Financial Advisers Leverage Social Media for New Business

Putnam Investments’ latest online survey of adviser found 85% used social media in their day-to-day work.

Social media has cemented its place as a lucrative tool for financial advisers, according to a new survey that points to a digital divide in the industry along demographic lines.

Among the more-than-1,000 respondents to an online survey by Putnam Investments, 85% of advisers are actively using social media in their day-to-day work, up from 75% in 2014, the survey found.

Within that group, 80% of advisers are gaining new clients via social media, up from just 49% in 2013. The median asset gain through social media is $1.9 million, while the average gain is $4.9 million, it found.

But there are still holdouts, mainly among advisers age 65 and older, the survey found. Such advisers are likely missing out on making closer connections with current clients as well as opportunities to reach out to new prospects.

“The use of social media by the financial adviser community has matured to a level where it is ingrained in how business is conducted and how professionals communicate with their clients and prospects,” said William Connolly, co-head of global distribution at Putnam.

For its fourth annual online survey of advisers’ networking habits, the Boston asset-management firm queried 1,018 financial advisers across the U.S. who have been advising retail clients for at least two years.

Respondents included registered investment advisers as well as advisers at big brokerages, banks, insurance companies and independent broker-dealers. It was conducted in July in conjunction with research and consulting firm Brightwork Partners LLC.

A typical financial adviser gaining assets through social media is 43 years old with 10 years of experience who runs a book of business with a median of $92 million in assets and is active on social media networks daily, according to the survey.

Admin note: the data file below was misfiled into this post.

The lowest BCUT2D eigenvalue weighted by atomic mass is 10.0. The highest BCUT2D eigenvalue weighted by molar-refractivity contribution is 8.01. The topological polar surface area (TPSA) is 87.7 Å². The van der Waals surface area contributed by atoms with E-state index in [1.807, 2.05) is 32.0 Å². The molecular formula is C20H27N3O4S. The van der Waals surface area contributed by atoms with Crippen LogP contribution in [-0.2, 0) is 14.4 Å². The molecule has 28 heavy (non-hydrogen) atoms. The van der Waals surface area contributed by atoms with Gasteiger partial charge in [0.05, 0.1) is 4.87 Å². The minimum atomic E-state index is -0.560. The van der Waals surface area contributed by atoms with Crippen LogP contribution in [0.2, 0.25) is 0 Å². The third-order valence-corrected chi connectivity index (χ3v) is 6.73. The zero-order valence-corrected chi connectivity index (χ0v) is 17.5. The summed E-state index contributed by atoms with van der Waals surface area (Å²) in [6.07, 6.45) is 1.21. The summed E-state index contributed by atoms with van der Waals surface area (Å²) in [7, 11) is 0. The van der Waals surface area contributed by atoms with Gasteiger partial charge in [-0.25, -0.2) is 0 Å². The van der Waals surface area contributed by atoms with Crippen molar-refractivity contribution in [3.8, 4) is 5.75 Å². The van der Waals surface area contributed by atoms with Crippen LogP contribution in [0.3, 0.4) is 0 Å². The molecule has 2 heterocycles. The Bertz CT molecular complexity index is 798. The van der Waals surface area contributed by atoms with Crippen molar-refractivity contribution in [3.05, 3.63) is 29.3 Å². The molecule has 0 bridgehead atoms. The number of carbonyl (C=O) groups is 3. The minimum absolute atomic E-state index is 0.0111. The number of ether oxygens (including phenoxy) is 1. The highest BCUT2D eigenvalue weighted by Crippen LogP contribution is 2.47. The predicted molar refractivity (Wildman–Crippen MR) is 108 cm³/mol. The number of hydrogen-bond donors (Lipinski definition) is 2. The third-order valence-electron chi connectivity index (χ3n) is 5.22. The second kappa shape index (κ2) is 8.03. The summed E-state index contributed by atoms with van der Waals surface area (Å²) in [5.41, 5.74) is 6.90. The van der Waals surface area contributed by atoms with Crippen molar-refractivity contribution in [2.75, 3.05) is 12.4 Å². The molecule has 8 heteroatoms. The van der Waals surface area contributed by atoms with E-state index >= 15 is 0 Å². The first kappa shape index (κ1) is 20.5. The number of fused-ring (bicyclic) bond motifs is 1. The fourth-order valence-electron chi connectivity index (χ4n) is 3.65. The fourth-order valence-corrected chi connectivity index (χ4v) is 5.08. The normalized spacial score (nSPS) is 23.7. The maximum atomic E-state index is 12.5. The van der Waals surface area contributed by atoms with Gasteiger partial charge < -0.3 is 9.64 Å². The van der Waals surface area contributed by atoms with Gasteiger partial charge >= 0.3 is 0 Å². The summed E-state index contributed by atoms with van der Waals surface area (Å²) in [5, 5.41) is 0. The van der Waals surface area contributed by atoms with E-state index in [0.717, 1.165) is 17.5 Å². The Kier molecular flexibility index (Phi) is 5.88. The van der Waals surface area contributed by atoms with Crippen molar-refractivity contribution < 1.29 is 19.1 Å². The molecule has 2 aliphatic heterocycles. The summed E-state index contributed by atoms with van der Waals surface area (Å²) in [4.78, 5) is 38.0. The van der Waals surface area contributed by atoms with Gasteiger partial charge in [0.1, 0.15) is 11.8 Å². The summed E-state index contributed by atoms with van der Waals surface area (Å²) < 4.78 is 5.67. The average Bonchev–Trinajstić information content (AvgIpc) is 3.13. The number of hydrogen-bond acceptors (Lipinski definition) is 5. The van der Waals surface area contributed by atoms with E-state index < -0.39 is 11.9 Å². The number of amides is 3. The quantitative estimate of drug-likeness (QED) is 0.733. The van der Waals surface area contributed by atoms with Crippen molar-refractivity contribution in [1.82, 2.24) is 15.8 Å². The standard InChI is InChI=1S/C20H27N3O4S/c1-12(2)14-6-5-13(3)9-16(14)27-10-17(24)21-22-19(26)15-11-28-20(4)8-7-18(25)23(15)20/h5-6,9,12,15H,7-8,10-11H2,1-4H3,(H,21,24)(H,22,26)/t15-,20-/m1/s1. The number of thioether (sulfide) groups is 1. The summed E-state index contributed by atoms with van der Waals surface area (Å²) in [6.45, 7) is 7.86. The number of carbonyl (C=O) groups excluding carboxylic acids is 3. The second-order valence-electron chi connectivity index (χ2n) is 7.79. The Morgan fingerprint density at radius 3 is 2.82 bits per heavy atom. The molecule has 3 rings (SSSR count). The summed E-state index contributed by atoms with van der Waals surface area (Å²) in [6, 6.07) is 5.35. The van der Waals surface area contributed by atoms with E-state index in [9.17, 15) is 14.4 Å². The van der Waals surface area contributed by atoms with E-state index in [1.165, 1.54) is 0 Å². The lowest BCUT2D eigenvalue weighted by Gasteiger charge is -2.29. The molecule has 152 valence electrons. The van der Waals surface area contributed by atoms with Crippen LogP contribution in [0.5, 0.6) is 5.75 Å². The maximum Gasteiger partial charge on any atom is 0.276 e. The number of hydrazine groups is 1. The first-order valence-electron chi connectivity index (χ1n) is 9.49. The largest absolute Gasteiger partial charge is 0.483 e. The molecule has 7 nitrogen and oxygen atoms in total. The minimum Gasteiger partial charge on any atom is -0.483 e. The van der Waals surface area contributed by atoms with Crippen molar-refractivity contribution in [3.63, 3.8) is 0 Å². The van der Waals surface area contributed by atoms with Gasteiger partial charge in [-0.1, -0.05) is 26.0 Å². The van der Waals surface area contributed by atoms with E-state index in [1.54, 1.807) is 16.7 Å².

Financial advisers have broadly integrated social media into their business-building strategies, according to the survey. Fifty-six percent say it has increased their business-building efficiency “a great deal,” but only 18% say they have cut down on their use of traditional, offline business-building activities.

Asked whether social media has shortened the time required to convert a prospect to a customer compared with traditional approaches, 30% of respondents strongly agreed that it had and 55% agreed somewhat.

Anecdotally, advisers are saying that the speed and efficiency of social media compared with traditional networking, such as through the Rotary Club or golf outings, “is just tremendous,” said Jayme Lacour, Putnam’s director of social media. Advisers say they’re able to win over business within 48 hours as opposed to the monthslong wooing process that used to occur, he says.

But with adoption of social media peaking, advisers who haven’t already begun using it may be unlikely to do so, Mr. Lacour said. That may leave many older advisers behind.

Among advisers under the age of 30, 97% are using social media, while only 60% of advisers age 65 or older are using it, the survey found. Of the nonusers, 58% indicated that it is unlikely they will become adopters.

The No. 1 reason respondents gave for not adopting social media was compliance, and the second reason was they prefer other mediums or that their clients and prospects don’t use social media.

Citing compliance as a challenge to using social media is an excuse that is starting to wane, says Mark McKenna, head of global marketing at Putnam. Advisory firms are making it easier for advisers to use social media, keeping records of social media activities has become easier with new technologies and many advisers now have access to approved content that they can offer clients on social media, he says.

Advisers are combining their professional and personal presence on multiple social media platforms to strengthen their client relationships, Putnam found. Among advisers responding, 73% indicated that LinkedIn Corp. is among their preferred social networks, up from 70% in 2015, and 54% indicated that Facebook among their preferred networks, up from 47% in 2015, according to the survey.

Among respondents, 44% of advisers are using Twitter Inc., but only 12% are using it as their primary business platform, the survey found.

Advisers who are using LinkedIn and Facebook as their primary social network and who actively engage in more advanced features are seeing significant gains in business when compared with advisers who stick to the basics, Putnam said. Those who adopt multiple advanced features, including paying for premium access or content placement, are far exceeding the asset gains of advisers who take a more passive approach, the survey found.

Of those surveyed who use LinkedIn as their primary network, 33% have invested in a premium account, and 88% of those are using LinkedIn Sales Navigator, a product whose annual cost can exceed $1,500, Putnam said.

[Source:-The Wall Street Journal]